Wine Developers Appear Quite Apprehensive About Ubuntu's Plans To Drop 32-Bit Support
It's looking like the plans announced by Canonical this week to drop their 32-bit packages/libraries beginning with Ubuntu 19.10 will be causing problems for the Wine camp at least in the near-term until an adequate solution is sorted out for providing their 32-bit Wine builds to Ubuntu users.

Features For The Upcoming Wine 1.6 Release
Tagged on Friday was the first Wine 1.6 release candidate. For those curious about what will be found in this major release of Wine, in this article is a feature overview of Wine 1.6.

Wine 2.0 Coming In December~January: DirectX 11 Support Ongoing, No Android Support
With Wine having moved to annual, time-based releases, the code freeze is indeed imminent for the next stable release, Wine 2.0.

Wine 1.9.14 Still Working On Shader Model 5, D3D Command Stream
Wine 1.9.14 was released today as the newest bi-weekly Wine development release for running your favorite Windows games/applications on Linux and other operating systems.

Wine 4.0 Release Preparations Begin For Much Improved Windows Games / Apps On Linux
Wine founder and lead developer Alexandre Julliard has laid out the release plans around the upcoming Wine 4.0 stable release for delivering a year's worth of improvements for running Windows games/applications on Linux, BSDs, and macOS.

Why Wine Developers Don't See Gallium3D D3D9 As An Option
While many Linux gamers are excited about the Gallium3D Direct3D 9 state tracker for offering better Windows gaming performance on Linux with the open-source drivers, the patches on the Wine side haven't been accepted upstream. Here's some clarification from one of the leading Wine developers on the graphics front to explain the opposition to the work.

Wine 1.7.11 Has Optional Start Menu, D3D CS Work
Wine 1.7.11 has been released and it packs a fair number of changes.

Wine 1.6 Released With 10,000+ Changes
After a slew of release candidates, Wine 1.6 was officially released today. The Wine 1.6 release comes just one year after the Wine 1.4 stable release but it packs in about 10,000 individual changes.

Wine's Performance For Direct3D Gaming With Many Drivers
Here's a look at Wine's performance over time with various Linux graphics drivers along with a look at the current performance impact of the Direct3D command submission work.

Linux 5.4 To Fix Many Newer 64-bit Windows Games On Wine / Steam Play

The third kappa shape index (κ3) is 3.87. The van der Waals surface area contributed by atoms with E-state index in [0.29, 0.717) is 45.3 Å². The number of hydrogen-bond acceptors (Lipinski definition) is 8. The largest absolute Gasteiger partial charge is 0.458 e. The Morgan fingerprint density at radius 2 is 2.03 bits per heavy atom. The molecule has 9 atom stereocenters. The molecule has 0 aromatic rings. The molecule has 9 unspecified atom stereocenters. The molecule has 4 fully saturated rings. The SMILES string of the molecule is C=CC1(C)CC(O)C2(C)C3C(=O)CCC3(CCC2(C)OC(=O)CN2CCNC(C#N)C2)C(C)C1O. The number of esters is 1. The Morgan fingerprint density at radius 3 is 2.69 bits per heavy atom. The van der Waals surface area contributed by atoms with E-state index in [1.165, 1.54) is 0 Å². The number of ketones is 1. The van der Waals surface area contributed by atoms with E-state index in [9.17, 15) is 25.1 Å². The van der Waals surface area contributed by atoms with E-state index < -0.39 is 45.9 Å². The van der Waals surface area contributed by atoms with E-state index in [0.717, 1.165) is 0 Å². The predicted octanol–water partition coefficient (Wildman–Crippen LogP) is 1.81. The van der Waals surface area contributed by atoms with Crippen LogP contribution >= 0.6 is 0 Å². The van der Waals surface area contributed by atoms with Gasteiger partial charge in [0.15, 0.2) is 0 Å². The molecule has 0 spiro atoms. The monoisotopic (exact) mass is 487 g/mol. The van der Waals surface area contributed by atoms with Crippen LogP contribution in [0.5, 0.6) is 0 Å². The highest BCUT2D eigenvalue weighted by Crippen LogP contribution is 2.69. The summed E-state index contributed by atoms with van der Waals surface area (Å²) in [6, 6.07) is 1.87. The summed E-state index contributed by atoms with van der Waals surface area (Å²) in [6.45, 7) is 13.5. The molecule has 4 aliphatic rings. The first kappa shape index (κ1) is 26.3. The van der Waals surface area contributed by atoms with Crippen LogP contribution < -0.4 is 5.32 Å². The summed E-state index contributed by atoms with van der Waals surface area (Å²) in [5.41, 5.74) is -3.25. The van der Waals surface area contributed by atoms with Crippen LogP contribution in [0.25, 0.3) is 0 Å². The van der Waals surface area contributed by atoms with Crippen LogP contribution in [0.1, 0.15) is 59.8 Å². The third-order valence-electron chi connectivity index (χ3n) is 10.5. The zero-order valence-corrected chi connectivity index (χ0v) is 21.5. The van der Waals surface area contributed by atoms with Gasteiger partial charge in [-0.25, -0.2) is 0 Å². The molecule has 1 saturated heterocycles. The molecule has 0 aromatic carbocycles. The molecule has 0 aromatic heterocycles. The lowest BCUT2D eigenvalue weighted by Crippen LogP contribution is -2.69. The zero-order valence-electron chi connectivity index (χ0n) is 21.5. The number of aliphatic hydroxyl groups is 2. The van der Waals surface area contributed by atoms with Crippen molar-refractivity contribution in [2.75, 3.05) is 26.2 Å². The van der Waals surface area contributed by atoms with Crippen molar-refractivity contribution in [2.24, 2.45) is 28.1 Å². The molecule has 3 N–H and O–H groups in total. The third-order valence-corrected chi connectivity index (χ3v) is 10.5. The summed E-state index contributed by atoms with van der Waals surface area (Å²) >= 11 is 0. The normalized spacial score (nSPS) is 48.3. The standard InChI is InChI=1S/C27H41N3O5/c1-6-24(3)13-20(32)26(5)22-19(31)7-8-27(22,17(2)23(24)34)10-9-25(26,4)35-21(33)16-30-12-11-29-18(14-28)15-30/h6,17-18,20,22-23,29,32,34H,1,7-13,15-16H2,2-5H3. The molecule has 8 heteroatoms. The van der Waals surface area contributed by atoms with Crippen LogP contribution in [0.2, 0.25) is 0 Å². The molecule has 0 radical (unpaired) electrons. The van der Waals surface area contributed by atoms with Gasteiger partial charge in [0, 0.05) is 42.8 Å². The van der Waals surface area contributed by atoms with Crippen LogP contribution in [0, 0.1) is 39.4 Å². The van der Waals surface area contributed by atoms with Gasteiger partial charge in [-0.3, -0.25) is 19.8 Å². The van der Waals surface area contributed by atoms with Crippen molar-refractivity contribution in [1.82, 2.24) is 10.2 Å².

A kernel patch from CodeWeavers is landing in the Linux 5.4 kernel and will help some 64-bit Windows games run nicely under Wine (and the likes of CrossOver / Valve's Proton) with newer Intel and AMD systems.

Support For Running Windows Apps On ARM With Wine
Right before Wine on Android was shown for running Windows applications on Google's Android operating system, the state of Wine for the ARM architecture was talked about. There's a few different Wine ARM scenarios possible, including the ability to run Win32 binaries on a Linux-based ARM system.

Cedega To Be Replaced By GameTree Linux Software
Here's something interesting, but all of the details are not yet known at this time as the official announcement doesn't seem to have been issued yet. TransGaming, the company behind the Cedega software for running Windows games on Linux, is going to be replacing the Cedega Gaming Service with something now called GameTree Linux.

Wine 4.0 Officially Released With Vulkan Support, Initial Direct3D 12 & Better HiDPI
Wine 4.0 is now officially available as the new annual stable release to Wine for running Windows programs and games on Linux and other operating systems.
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About The Author
Author picture

Michael Larabel is the principal author of Phoronix.com and founded the site in 2004 with a focus on enriching the Linux hardware experience. Michael has written more than 20,000 articles covering the state of Linux hardware support, Linux performance, graphics drivers, and other topics. Michael is also the lead developer of the Phoronix Test Suite, Phoromatic, and OpenBenchmarking.org automated benchmarking software. He can be followed via Twitter or contacted via MichaelLarabel.com.